Well, we’re almost there.
I’m a very smug bugger at this time of year, as much of our shopping has been done, presents wrapped and dispatched, food ordered and prepped, and we can both relax a little and start to enjoy the festive season.
Tracy and I are good planners, and pick up presents for people as we see them through the year, and we always have a shopping cut-off limit somewhere around the middle of November, after which the centres of towns and cities and the large shopping centres are very much off-limits. It makes life far less stressful.
I also use the internet a great deal. It’s what it was made for, I reckon. And so, with most of us just about ready, and with our fridges groaning with supplies for several months, we really ought to turn to the subject of leftovers. Because I’d estimate that most of us have, as usual, overdone it to a massive degree, and we’ll have plenty left after the festivities.
Of course we needed two ham joints, and sure, there were only four of you for Christmas lunch but a 10-berth turkey just seemed to be the right decision. In most fridges there will surely be clingfilm-covered bowls of sprouts, huge Christmas puddings with just one slice removed (they all went for the pavlova), and a plate crammed with turkey under a layer of foil.
If your house is anything like mine, you will also be faced with a Matterhorn of unused cheese, either bought in a blind panic (because, somehow, in our confusion we thought that, after the salmon starter, roast turkey and trimmings and two puddings, we still might be able to find room for several large pieces of cheese!) or given as a gift.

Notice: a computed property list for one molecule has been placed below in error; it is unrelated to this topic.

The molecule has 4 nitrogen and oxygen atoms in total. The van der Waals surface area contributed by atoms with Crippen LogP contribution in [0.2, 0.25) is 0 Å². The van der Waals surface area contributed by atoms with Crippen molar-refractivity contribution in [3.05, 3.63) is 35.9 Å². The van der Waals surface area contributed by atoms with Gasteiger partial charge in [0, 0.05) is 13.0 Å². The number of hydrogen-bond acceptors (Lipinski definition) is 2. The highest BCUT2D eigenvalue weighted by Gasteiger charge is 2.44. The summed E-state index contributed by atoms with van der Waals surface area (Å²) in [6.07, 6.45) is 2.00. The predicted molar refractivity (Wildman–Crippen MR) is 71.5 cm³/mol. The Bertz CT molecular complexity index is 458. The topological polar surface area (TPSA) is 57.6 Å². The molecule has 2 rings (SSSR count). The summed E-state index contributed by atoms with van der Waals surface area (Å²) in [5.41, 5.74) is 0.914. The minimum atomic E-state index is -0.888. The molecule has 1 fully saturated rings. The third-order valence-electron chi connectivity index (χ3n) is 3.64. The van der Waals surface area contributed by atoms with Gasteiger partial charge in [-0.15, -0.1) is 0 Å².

Of course, some of this cheese will find its way into sandwiches, toasties and omelettes, but we can often find ourselves throwing a fair amount away simply because it’s been hanging around for too long.
Food waste has been a hot topic this year, quite rightly, so let’s do our bit and not waste all this marvellous cheese.
So, what do we do with it all? Well, for one thing, we can grate it, mix it together, and pop it in the freezer in handy bagged-up portions. Then, when we need to knock up a quick cauli cheese, omelette or quiche, we can simply use the ready-grated cheese from frozen. It works brilliantly, and there’s none of that fridge-door speculative sniffing of lumps of Cheddar, thinking how old it might be and whether we’ll poison the family or not.
Secondly, we can make something quick, easy and different, and here’s where this week’s recipe comes in. We’re making spaetzle. A very simple noodle or pasta originating in Alsace, spaetzle (or spätzle) appear all across central Europe in various forms.
Particularly favoured in the mountainous regions of France, Germany, Austria, Switzerland and Italy, they are wonderful little doughy strips or nuggets which are excellent for swooshing through sauces or baking into formidable supper dishes.